Human-Environment Research in/for the Anthropocene: A land use perspective
This seminar focuses on land use change as a perspective on global environmental change in the Anthropocene. Starting in the dry tropical forests of the Chaco in Argentina, we move to the steep valleys of Colombia, enter Europe through the port of Rotterdam and via Denmark and arrive in the newly built 18th century Prussian castle in the heart of Berlin, Germany. Along this journey, land manifests as matter (land cover), as market (asset) and as meaning (home). In all these places rapid socialecological change is taking place that affects the planet as a whole. Professor Jörg Niewöhner tells a story of global assemblages and how they become known through scientific research in order to enter into a discussion of what universities can do to bring forth a wider public appreciation of planetary connectedness.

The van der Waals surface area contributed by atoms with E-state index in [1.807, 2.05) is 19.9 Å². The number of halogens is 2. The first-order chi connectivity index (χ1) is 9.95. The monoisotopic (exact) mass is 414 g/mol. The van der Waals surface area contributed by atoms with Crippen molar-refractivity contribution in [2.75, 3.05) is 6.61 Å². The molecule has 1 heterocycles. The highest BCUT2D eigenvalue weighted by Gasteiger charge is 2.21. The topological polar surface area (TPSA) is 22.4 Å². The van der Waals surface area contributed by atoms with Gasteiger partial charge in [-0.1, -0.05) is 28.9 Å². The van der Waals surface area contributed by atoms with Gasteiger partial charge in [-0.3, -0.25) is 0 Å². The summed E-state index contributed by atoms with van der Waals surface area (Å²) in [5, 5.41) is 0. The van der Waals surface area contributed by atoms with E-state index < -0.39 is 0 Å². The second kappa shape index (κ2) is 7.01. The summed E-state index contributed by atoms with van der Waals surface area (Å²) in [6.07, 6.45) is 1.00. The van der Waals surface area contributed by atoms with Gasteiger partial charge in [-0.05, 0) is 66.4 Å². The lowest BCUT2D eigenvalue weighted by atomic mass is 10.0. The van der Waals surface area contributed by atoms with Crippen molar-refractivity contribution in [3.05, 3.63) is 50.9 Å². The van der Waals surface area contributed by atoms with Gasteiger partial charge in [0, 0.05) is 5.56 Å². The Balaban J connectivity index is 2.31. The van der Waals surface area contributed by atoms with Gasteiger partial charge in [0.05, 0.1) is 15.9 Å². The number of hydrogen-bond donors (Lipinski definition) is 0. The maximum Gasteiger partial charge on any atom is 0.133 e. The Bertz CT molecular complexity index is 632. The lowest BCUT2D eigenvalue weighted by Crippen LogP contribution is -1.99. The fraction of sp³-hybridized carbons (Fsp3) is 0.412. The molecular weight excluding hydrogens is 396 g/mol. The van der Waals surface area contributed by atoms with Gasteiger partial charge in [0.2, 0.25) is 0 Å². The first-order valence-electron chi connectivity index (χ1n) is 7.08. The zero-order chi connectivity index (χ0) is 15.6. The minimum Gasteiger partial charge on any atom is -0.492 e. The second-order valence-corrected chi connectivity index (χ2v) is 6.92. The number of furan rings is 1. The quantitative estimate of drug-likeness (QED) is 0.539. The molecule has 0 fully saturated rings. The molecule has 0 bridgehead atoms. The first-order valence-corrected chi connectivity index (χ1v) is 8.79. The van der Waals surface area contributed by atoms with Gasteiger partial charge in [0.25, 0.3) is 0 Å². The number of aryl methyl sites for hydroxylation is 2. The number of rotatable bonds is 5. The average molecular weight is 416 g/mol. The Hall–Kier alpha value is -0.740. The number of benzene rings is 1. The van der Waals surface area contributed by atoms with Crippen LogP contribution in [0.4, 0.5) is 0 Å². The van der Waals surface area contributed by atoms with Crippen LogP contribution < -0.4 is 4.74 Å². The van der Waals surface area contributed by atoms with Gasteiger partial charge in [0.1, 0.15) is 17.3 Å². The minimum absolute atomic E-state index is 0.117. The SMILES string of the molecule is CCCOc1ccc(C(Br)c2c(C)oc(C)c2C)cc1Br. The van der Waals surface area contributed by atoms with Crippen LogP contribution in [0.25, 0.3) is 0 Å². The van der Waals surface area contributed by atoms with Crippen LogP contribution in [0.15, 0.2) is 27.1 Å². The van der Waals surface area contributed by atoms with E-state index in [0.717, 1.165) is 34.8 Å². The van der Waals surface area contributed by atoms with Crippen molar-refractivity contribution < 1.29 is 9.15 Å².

Apart from hopefully sparking productive discussions on the day, this talk showcases current research at the Integrative Research Institute on Transformations of Human-Environment Systems (IRI THESys) in Berlin with a view to entering into exchange and collaborative research with the University of Melbourne and beyond.
Professor Jörg Niewöhner is the director of IRI THESys. He holds a PhD in environmental sciences from the University of East Anglia from 2001. In 2004, he joined the Institute of European Ethnology at Humboldt-Universität zu Berlin to develop the Collaboratory: Social Anthropology and Life Sciences. He now holds a chair in Social Anthropology of Human-Environment Relations. He conducts ethnographic research at the intersection of science and technology studies, social anthropology and environmental sciences focusing particularly on the qualities of urbanisation, social-ecological change and metabolic and market dynamics. He also serves on the board of the Georg Simmel Center for Metropolitan Studies.